Money And Spirit

Our western civilization started at Euphrates and Tigris in Babylon. Water and ore are the basis of every civilization because water is essential for agriculture and transport and ore enables the production of tools. If more food can be produced, the separation of work appears. Not everybody has to work in the fields, others start cities, trade and a state structure is developed. The exchange of food against tools takes place through trade. First, goods are exchanged for goods. Then, 4`000 BC the first gold coins appear and trade emerges as we know it today. Similar developments can be seen later in Egypt, Greece and then in Rome. Money has made it possible for man to trade beyond his own horizon. With a purse of gold coins or even a bill of exchange one can travel more easily than with the corresponding amount of wheat on his back.

Money is first and foremost a means of exchange in commerce, and then, as merchants accumulate it and begin to work with it, it also assumes the function of value-bearer. The purse of money becomes the capital which is easily exchanged for goods or it remains on the balance sheet as an asset, eg as a short-term capital of the trader or as a long-term capital of the producer. It should be noted that not man but the exchange of goods has led to money. Albeit developed in the human brain, the thought process was triggered by the exchange of goods. A cow is no longer a sack of wheat but a certain amount of money which can buy a cow or a sack of wheat. With the appearance of trade and subsequently of money, man begins to think beyond his own horizon and acquires the ability of abstraction which is the beginning of our western civilisation.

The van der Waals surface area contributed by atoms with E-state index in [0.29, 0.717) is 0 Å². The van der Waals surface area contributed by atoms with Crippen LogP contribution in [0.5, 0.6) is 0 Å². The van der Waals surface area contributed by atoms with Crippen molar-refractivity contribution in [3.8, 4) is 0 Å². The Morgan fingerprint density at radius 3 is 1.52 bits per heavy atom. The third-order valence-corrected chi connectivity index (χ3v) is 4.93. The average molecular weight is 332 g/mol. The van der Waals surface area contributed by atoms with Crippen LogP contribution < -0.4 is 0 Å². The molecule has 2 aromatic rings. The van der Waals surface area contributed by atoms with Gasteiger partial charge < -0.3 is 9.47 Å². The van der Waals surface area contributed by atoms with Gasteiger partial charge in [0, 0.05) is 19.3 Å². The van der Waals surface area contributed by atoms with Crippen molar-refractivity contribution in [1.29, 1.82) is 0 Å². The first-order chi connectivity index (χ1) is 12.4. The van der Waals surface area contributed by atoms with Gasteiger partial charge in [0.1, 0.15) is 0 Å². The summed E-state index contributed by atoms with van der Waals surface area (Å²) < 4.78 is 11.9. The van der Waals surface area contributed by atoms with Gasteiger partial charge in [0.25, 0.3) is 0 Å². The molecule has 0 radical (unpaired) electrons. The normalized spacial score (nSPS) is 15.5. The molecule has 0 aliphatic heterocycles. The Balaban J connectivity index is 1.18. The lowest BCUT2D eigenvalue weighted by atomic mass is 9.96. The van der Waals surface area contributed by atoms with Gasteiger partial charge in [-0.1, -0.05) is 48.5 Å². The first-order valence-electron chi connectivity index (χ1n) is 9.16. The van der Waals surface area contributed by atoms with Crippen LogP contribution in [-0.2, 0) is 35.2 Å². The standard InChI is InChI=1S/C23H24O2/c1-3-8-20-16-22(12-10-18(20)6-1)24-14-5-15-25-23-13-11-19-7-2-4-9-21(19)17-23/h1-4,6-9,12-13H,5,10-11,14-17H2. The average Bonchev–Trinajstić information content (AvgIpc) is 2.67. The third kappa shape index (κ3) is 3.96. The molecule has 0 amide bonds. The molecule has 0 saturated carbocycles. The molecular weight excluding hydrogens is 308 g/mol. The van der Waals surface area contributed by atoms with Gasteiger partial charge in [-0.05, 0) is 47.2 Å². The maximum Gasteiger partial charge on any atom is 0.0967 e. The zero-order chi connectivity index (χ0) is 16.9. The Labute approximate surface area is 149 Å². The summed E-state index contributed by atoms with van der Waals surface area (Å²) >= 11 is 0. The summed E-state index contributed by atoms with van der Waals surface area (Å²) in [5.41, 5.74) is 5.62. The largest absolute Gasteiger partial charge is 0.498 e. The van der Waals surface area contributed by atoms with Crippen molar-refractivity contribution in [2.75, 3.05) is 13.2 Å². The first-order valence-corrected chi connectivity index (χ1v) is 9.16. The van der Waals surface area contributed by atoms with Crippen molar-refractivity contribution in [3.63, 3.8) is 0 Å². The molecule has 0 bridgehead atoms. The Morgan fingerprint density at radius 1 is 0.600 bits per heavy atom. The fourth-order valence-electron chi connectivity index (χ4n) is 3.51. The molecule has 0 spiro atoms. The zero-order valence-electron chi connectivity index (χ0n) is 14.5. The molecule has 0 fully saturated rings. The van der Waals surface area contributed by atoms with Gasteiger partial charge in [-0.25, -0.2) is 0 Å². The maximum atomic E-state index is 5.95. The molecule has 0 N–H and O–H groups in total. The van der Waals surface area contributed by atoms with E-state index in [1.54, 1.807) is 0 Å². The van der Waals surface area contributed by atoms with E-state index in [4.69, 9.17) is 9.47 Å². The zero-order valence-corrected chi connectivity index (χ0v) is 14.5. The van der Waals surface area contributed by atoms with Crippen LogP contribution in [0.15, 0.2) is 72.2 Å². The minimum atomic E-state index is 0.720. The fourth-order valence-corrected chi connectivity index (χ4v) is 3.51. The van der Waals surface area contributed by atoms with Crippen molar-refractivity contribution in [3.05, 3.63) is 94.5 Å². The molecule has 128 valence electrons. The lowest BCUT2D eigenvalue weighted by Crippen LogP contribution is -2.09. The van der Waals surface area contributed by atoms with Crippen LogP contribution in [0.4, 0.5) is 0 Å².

Alfred Sohn-Rethel. Through the abstract nature of the act of exchange, the goods which form its object are placed in an identical form, in which they are all comparable as mere quantities and become objects of an interdependent market. …

Our historically timeless thought process has its historical basis in the structure of the exchange of goods. The generalisation of rational thought extends over all the formations of the production of goods, from the beginning of the Iron Age in Greek antiquity to the onset of the atomic age and electronics. (source)

Friedrich Nietzsche: The feeling of guilt, the personal obligation to resume the course of our investigation, has, as we have seen, originated in the oldest and most primitive relationship of persons which exists, in the relation between buyer and seller, creditor and debtor: for the first time person met person, person measures against person. No civilisation, however small, has been found, in which nothing of this kind would be noticed. To set prices, to measure values, to formulate equivalents, to exchange – this has preoccupied, to a certain extent, the very first thinking of man, that it is in a certain sense thought itself. (source)

Author: Dr. Flurin von Albertini

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